Finally, I am able to teach World War II without it being done in the waning days of school in the middle of May. Of course, I will have to confine my teachings to a few weeks and readings to a few books, but it is great to be able to delve into that world event that has so dominated history and society since the 1930’s. This school year, I have confined my Modern World Humanities History class to the 20th Century. We did begin with an overview of history, culture, religion, and society by reading a Christopher Dawson essay on Christianity through the centuries and then by reading and watching Francis Schaeffer’s How Should We Then Live? After that, we began with looking at the world in 1900, followed by World War I, the Russian Revolution, the world in the 1920’s, and events leading up to World War II.
For my own needs, I read Last Hope Island by Lynne Olson. I made a major mistake in taking on this book. I assumed that it was simply a history of Britain during the war. It is that, but it is much more. Simply put, this is an incredible account of the various countries that were outwardly conquered by the Third Reich, but that kept on resisting, fighting, and trying to undermine Hitler’s New World Order.
My favorite part of this book (and I liked it all) was the chapters devoted to the Netherlands. Queen Wilhelmina ranks right up there with Winston Churchill as a leader who used words and actions to oppose the Nazis. The war transformed this queen from being an isolated member of the Dutch royalty to being a true champion and leader of her people. The Dutch people themselves paid a very high price during their German occupation. The story that many of us know through Corrie Ten Boom’s The Hiding Place is one of the most terrifying and yet ennobling accounts of faith and courage through the war years.
Likewise, the story of the Polish people is incredible. They were the first nation to be conquered when the war actually began. Polish airmen, in significant numbers, fled to England. At first the British were skeptical of the abilities of the Polish airmen, but soon the Brits recognized the skill, experience, and dedication of this group. Polish soldiers and resisters also fought bravely. The great tragedy was that Poland was “liberated” by the Soviet armies which then clamped down on them with their own tyrannical means.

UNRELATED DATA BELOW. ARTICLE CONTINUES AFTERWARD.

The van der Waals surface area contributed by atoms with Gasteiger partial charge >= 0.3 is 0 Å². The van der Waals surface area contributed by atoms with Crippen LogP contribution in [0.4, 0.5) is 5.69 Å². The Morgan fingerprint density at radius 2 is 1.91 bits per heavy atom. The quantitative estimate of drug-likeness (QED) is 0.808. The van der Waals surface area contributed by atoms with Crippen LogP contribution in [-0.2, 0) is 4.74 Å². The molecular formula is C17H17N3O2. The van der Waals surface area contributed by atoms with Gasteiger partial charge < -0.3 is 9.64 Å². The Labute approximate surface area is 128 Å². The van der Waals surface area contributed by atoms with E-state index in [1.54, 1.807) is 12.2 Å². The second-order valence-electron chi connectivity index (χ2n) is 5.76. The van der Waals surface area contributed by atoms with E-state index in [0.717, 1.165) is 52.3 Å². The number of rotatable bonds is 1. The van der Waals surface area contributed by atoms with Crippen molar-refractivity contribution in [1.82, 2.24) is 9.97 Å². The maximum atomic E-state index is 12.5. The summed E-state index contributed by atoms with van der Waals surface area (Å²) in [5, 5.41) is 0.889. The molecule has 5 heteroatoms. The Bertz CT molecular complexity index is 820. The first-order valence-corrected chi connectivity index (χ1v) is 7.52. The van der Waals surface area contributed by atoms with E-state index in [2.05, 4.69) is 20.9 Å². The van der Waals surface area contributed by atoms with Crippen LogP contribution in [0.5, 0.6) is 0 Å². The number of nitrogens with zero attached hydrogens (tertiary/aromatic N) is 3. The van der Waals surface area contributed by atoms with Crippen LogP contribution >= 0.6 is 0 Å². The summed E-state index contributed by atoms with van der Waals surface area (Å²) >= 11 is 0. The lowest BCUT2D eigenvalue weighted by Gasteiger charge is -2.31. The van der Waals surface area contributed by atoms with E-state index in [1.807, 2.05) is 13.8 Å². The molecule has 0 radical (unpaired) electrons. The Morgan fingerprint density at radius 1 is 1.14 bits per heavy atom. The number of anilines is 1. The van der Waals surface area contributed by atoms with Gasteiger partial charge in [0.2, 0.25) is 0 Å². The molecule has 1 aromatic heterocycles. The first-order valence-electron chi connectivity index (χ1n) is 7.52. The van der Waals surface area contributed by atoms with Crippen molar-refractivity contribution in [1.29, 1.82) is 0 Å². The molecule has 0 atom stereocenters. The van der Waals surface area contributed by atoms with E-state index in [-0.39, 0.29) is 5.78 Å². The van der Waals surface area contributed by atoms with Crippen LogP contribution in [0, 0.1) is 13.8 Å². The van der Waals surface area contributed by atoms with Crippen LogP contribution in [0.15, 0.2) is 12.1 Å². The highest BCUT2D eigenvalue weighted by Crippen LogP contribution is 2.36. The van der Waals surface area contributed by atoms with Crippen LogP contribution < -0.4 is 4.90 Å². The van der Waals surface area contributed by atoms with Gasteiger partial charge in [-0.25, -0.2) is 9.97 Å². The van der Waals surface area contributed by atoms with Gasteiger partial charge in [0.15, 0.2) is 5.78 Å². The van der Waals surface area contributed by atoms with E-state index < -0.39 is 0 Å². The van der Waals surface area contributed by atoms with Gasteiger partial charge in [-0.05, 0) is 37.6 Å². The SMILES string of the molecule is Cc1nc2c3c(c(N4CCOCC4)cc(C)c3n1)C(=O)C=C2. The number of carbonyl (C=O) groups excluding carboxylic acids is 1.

The stories of the Norwegians, the French, Belgians, and others are also aptly told. The many efforts of the British, especially during the darkest phases of the war, are not excluded either. This is a book that revives the spirit in terms of reminding us of why people fought and sacrificed in that war. Even after years of reading books on World War II, I was introduced to many people and events I was unfamiliar with.
At this point, I will make acquiring Lynne Olson’s books a priority.
Next on my reading list is The Darkest Year by William K. Klingaman. Quite often we are more interested in the movement of armies and navies than the homefront, but it can be argued that World War II was won on the American homefront. I would hear about parts of this from my parents and grandparents. They talked of rationing and other life-changes that the war brought. For my dad, the war quickly took him away from the homefront, but my mother and oldest sister lived those experiences.